Brothers and Sisters:
With the holidays on the way, I am reminded again of the incredible sacrifice our corrections’ family makes to keep all of us safe.
Beyond the day-to-day risks you take just by reporting to work, many of you will miss celebrations with your loved ones this year because you are required to be on duty.
Unlike the vast majority of workplaces, the prisons never close.
This sacrifice extends throughout the year, when many of you will have to miss, not only Thanksgiving or Christmas dinner, but other family events - an anniversary, your daughter’s birthday, or your son’s football game.
As a member of a military family, with both my son and husband on active duty, and twenty years of service in public safety, I know how difficult this sacrifice can be. As a society, we do not do nearly enough to honor the brave men and women who devote their lives to protecting the public. This is particularly true with corrections. The public simply does not want to know what goes on behind prison walls.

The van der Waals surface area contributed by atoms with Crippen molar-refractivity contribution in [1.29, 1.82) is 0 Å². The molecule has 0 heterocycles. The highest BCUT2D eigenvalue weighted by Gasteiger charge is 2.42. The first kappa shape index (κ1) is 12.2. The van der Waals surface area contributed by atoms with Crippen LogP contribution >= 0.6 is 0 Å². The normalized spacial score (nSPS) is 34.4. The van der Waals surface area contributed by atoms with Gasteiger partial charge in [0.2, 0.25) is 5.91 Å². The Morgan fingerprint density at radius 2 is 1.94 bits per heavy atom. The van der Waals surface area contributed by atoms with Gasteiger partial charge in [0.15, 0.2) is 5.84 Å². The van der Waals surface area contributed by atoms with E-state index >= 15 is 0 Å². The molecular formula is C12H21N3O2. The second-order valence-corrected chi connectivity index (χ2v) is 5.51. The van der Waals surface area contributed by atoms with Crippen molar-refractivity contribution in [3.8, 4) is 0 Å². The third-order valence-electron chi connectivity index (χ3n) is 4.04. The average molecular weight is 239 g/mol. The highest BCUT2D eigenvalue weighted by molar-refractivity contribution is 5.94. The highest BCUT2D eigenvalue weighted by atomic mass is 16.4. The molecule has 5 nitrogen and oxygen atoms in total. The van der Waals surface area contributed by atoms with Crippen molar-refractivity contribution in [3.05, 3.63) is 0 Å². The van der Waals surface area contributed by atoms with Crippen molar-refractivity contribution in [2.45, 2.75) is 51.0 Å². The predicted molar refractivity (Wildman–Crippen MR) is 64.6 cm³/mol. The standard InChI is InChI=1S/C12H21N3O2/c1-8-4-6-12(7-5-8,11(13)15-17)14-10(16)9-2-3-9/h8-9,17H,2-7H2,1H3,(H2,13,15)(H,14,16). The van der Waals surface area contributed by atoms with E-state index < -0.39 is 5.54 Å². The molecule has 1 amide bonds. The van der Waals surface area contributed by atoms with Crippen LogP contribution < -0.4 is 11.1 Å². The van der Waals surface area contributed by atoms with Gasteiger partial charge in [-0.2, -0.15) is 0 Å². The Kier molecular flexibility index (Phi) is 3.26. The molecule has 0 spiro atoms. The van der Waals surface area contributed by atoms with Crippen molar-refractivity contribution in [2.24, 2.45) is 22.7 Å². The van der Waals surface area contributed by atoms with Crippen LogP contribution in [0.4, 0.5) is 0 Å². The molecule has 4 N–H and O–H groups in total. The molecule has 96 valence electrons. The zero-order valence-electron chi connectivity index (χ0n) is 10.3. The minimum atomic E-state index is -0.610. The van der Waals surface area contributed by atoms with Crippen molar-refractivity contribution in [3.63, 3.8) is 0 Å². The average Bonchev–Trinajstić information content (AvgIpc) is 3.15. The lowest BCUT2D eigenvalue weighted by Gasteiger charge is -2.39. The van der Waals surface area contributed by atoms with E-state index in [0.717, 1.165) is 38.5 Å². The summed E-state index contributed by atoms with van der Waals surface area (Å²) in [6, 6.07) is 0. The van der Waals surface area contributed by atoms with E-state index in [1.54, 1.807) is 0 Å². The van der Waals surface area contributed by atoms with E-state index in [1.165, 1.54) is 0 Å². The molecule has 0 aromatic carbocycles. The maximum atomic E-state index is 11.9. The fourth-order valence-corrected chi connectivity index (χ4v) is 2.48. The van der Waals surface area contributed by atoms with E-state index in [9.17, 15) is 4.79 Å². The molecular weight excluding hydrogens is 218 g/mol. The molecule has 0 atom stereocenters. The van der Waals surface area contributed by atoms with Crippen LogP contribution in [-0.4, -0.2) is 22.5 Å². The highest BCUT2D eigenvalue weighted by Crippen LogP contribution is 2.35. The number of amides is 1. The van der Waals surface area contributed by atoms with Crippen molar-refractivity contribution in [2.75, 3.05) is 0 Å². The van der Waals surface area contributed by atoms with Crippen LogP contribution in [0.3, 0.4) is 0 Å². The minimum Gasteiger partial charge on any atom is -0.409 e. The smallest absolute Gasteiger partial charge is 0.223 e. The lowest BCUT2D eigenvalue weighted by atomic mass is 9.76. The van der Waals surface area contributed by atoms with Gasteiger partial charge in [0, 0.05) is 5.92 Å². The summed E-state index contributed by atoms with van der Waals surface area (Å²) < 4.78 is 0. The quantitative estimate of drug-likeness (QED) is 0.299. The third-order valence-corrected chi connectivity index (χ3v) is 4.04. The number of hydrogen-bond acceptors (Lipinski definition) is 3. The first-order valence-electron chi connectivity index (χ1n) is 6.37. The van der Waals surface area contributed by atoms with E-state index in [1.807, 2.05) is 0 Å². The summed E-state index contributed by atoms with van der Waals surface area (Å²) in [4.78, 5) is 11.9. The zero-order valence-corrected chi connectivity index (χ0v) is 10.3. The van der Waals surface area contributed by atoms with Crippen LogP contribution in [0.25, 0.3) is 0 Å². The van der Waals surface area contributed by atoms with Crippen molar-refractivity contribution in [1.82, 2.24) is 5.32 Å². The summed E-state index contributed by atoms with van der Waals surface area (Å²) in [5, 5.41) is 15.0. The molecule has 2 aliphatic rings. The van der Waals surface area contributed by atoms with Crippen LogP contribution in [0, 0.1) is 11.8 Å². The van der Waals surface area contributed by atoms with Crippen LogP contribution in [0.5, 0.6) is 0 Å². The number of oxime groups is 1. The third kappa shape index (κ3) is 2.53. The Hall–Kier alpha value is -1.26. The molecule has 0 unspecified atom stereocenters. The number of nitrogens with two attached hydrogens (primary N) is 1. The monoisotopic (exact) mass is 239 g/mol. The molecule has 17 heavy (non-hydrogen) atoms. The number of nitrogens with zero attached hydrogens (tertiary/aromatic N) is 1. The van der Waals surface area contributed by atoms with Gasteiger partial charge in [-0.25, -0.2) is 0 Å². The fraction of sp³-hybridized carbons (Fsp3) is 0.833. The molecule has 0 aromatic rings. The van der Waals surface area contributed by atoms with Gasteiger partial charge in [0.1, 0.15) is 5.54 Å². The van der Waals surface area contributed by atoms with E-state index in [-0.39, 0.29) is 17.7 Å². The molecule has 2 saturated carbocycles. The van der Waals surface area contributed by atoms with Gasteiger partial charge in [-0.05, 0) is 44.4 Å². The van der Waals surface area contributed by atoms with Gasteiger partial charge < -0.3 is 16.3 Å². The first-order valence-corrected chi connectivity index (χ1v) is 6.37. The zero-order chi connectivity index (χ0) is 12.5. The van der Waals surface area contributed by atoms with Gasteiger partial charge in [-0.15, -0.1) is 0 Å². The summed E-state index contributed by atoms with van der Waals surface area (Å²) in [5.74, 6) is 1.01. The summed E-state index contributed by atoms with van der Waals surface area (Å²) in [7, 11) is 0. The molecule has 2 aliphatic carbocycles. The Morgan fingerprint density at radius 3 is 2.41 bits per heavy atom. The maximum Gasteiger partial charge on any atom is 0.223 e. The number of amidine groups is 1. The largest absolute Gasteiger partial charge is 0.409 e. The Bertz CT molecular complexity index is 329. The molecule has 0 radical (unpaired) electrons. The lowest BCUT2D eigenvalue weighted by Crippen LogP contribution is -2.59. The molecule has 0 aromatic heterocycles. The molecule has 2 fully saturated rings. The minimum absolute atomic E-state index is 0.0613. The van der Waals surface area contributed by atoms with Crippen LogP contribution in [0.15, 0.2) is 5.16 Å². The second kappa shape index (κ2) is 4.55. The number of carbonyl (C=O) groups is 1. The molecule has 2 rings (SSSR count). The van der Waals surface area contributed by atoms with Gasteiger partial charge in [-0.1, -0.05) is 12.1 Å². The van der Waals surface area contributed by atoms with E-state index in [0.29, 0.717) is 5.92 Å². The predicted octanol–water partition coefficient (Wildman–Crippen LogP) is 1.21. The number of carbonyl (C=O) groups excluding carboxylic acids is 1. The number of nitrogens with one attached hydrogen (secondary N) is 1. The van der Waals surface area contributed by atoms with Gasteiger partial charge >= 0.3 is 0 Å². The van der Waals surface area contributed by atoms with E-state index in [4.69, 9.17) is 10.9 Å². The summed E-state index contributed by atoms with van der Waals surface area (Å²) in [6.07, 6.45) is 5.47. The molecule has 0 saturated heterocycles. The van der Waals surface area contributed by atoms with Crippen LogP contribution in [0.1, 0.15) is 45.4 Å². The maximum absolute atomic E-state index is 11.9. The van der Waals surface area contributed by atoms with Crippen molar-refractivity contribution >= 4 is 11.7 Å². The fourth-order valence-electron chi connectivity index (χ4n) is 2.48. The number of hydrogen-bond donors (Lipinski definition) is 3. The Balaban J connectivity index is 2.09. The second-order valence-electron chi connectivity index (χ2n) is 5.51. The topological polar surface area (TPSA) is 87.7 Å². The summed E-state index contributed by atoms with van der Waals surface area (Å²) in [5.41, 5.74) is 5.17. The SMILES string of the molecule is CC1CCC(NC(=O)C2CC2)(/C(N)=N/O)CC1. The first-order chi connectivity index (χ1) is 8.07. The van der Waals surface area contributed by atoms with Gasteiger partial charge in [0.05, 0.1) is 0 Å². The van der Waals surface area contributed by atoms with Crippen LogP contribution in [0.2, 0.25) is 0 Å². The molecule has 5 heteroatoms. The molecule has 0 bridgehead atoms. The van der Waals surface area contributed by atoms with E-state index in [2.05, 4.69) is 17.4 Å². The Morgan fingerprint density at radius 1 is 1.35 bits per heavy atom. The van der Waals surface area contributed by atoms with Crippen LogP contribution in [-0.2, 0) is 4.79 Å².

It is especially frustrating when the Department itself does not honor your sacrifice. At 3% over two years, the State’s final economic position in bargaining was a disgrace. Even the arbitrator’s recent interest arbitration award, though considerably more, does not come close to recognizing the inherent dangers of your work, the risks and challenges you face every day, and the toll corrections work takes on you and your family.
That is why we must continue to educate the public, especially our elected officials, about what it is like to work inside a prison. While the arbitrator’s award may not be everything we had hoped for, it is an important starting point in a conversation with our representatives in Olympia. Collectively, we need to speak out to ensure that our legislators not only fund our award, but come to understand that the men and women in corrections deserve far more for their sacrifice than the State could ever know.
Thank you for your service and stay safe.
Director of Corrections & Law Enforcement